Physical security personnel specialists perform a human resources-centered role that focuses on the unique demands of physical security. If you can imagine ensuring the physical safety of a building or space, you can likely imagine the importance of selecting and training individuals to enact your security plan. This is where physical security personnel specialists come in.

Common job responsibilities of physical security personnel specialists may include interviewing new candidates, hiring and firing security workers, training security workers and updating educational materials, and helping to work out any disagreements or misunderstandings among workers in your organization.

While many of the tasks of a physical security personnel specialist are similar to those of a human resources manager, the security-centered nature of the job demands a unique skillset of physical security personnel specialists.

The average pay for this role is close to $80,000.

Director of security roles are found in many organizations with large physical presences. In the case of managing one or multiple office tours, or large private facilities like power plants or ports, there is likely a sizable team tasked with providing security. In settings like these, experienced managers are needed to drive the overall strategic direction of security operations.

Common job responsibilities for director of security positions include:

  • Establishing security protocols
  • Performing high-level negotiations with clients
  • Analyzing data of internal operations
  • Establishing funding opportunities either from within an organization or by directing sales
  • Advising clients about security weaknesses and vulnurabilities
  • Educating lower level managers

Director of security jobs are typically only present within larger organizations with high levels of security needs or in third party security providing organizations that provide security as their primary product.

The average salary for a director of security position is currently $125,325. The most highly compensated directors of security make over $200,000 a year.

Our third category of law enforcement and security management is that of defense contracting. Defense contracting refers to a range of product and service offerings — often to nations or governmental agencies — in which private contractors provide defense-related support. This support comes in the form of developing new technology, performing research, providing security forces, or even supplying military-like support.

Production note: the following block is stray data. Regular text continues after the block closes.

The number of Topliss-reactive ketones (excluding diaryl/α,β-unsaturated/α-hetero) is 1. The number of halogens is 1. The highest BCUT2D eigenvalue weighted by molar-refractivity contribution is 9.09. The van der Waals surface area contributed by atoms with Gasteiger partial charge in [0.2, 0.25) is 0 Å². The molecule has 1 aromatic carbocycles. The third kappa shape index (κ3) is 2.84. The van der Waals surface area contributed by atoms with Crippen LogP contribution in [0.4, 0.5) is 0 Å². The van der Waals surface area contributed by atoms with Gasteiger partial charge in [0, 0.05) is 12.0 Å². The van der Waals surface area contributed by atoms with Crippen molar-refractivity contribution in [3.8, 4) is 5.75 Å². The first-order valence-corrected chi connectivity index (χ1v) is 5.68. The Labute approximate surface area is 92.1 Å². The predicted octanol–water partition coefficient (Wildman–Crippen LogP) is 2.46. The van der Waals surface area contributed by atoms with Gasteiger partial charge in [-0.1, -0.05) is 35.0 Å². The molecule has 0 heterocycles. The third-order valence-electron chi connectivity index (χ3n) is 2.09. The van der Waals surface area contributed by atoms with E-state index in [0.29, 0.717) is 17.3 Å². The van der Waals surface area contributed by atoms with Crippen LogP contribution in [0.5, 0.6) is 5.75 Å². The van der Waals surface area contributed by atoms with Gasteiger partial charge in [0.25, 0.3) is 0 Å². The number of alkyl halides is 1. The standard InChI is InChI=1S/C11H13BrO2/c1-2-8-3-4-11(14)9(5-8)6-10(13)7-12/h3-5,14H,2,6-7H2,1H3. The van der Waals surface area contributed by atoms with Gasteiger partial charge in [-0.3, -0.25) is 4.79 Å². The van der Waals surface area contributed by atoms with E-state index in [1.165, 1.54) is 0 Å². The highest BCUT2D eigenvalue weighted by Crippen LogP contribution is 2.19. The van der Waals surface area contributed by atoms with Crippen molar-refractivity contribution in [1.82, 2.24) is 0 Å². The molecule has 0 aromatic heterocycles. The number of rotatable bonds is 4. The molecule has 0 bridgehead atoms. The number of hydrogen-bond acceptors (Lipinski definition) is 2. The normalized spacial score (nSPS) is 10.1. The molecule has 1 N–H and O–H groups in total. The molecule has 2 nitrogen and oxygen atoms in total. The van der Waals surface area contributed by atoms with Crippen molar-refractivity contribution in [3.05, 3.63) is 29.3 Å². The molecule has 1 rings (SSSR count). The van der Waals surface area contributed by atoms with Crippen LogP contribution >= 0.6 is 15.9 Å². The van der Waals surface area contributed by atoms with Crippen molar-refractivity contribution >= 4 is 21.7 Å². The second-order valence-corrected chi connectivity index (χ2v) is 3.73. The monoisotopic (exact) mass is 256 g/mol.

Two of the largest categories of defense contractors include research and development companies and companies that provide military services like operational support and training in the field. For scale, many of the largest military contracts go to private firms helping to develop new forms of weaponry.

Firms that develop new defense and security technologies can gain massive contracts with governmental agencies at the city, state, and federal level. The technology in a police car and a fighter jet were both developed by private defense contractors. With such big business centered around security needs, professionals knowledgeable about business, management, and security topics are in high demand.

Within research and development defense contractors, earnings are strong for MBA graduates. Some common jobs and salaries with defense and aerospace are listed below:

  • Project Management: $108,393
  • Defense Researcher: $70,000
  • Defense Engineering Manager: $133,946
  • Security Research Analyst Salary: $70,000

On the military operations support front, the United States has utilized large numbers of defense contractors to support troops in the field since the 1980’s. For scale, in 2015 almost 4,000 American troops were stationed in Iraq. The number of private defense contractors in support roles in Iraq at the same time was close to 6,000.

Private defense contractors perform roles that in the past have been performed by servicemembers. Food preperation, cleaning, translation, maintaining of logistics, and information technology jobs all often fall to defense contractors. Contractors may still find themselves in the line of fire, though are often stationed at bases. Though they are often armed with military grade weapons, they are legally required not to use them in an offensive manner. Due to the potential risk involved with defense contractor jobs, pay is often quite high.

While not your typical ‘security’ gig, defense contracting is big business. Law enforcement and security MBAs, particularly with prior experience in the military can lead to lucrative defense contracting or management of defense contracting jobs. Contractors in forward operating bases often earn more than $100,000 a year, while defense contractors in “back offices” at home bring in close to $200,000.

Think you might be interested in a law enforcement and security MBA? Check out our ranking of the best online law enforcement and security MBA programs today!